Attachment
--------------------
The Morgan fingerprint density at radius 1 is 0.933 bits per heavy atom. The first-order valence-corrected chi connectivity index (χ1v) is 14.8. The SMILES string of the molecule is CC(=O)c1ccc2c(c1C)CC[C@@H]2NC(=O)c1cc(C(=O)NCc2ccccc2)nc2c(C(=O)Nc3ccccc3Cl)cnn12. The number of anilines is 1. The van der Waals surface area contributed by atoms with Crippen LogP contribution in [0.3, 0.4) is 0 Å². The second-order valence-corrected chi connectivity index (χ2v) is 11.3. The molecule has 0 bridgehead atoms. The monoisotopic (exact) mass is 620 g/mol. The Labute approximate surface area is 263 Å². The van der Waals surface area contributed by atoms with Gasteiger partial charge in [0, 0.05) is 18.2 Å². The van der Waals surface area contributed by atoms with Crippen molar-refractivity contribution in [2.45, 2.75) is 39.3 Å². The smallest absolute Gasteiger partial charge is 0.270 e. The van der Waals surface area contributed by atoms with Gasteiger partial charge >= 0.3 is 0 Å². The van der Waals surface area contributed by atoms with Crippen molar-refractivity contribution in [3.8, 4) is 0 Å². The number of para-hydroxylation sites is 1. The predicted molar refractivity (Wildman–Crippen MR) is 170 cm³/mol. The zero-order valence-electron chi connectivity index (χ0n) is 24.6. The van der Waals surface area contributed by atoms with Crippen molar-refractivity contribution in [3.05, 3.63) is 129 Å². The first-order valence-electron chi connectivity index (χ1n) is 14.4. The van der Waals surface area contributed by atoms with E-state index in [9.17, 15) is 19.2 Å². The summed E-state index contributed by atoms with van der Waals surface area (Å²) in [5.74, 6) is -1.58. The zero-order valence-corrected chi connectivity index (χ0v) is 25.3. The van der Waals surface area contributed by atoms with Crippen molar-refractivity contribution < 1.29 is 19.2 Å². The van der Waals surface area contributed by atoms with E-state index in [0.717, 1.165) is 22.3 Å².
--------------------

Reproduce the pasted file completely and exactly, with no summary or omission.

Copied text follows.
The Morgan fingerprint density at radius 1 is 0.933 bits per heavy atom. The first-order valence-corrected chi connectivity index (χ1v) is 14.8. The SMILES string of the molecule is CC(=O)c1ccc2c(c1C)CC[C@@H]2NC(=O)c1cc(C(=O)NCc2ccccc2)nc2c(C(=O)Nc3ccccc3Cl)cnn12. The number of anilines is 1. The van der Waals surface area contributed by atoms with Crippen LogP contribution in [0.3, 0.4) is 0 Å². The second-order valence-corrected chi connectivity index (χ2v) is 11.3. The molecule has 0 bridgehead atoms. The monoisotopic (exact) mass is 620 g/mol. The Labute approximate surface area is 263 Å². The van der Waals surface area contributed by atoms with Gasteiger partial charge in [0, 0.05) is 18.2 Å². The van der Waals surface area contributed by atoms with Crippen molar-refractivity contribution in [2.45, 2.75) is 39.3 Å². The smallest absolute Gasteiger partial charge is 0.270 e. The van der Waals surface area contributed by atoms with Gasteiger partial charge >= 0.3 is 0 Å². The van der Waals surface area contributed by atoms with Crippen molar-refractivity contribution in [3.8, 4) is 0 Å². The number of para-hydroxylation sites is 1. The predicted molar refractivity (Wildman–Crippen MR) is 170 cm³/mol. The zero-order valence-electron chi connectivity index (χ0n) is 24.6. The van der Waals surface area contributed by atoms with Crippen molar-refractivity contribution in [3.05, 3.63) is 129 Å². The first-order valence-electron chi connectivity index (χ1n) is 14.4. The van der Waals surface area contributed by atoms with E-state index in [9.17, 15) is 19.2 Å². The summed E-state index contributed by atoms with van der Waals surface area (Å²) in [5.74, 6) is -1.58. The zero-order valence-corrected chi connectivity index (χ0v) is 25.3. The van der Waals surface area contributed by atoms with Crippen molar-refractivity contribution < 1.29 is 19.2 Å². The van der Waals surface area contributed by atoms with E-state index in [0.717, 1.165) is 22.3 Å².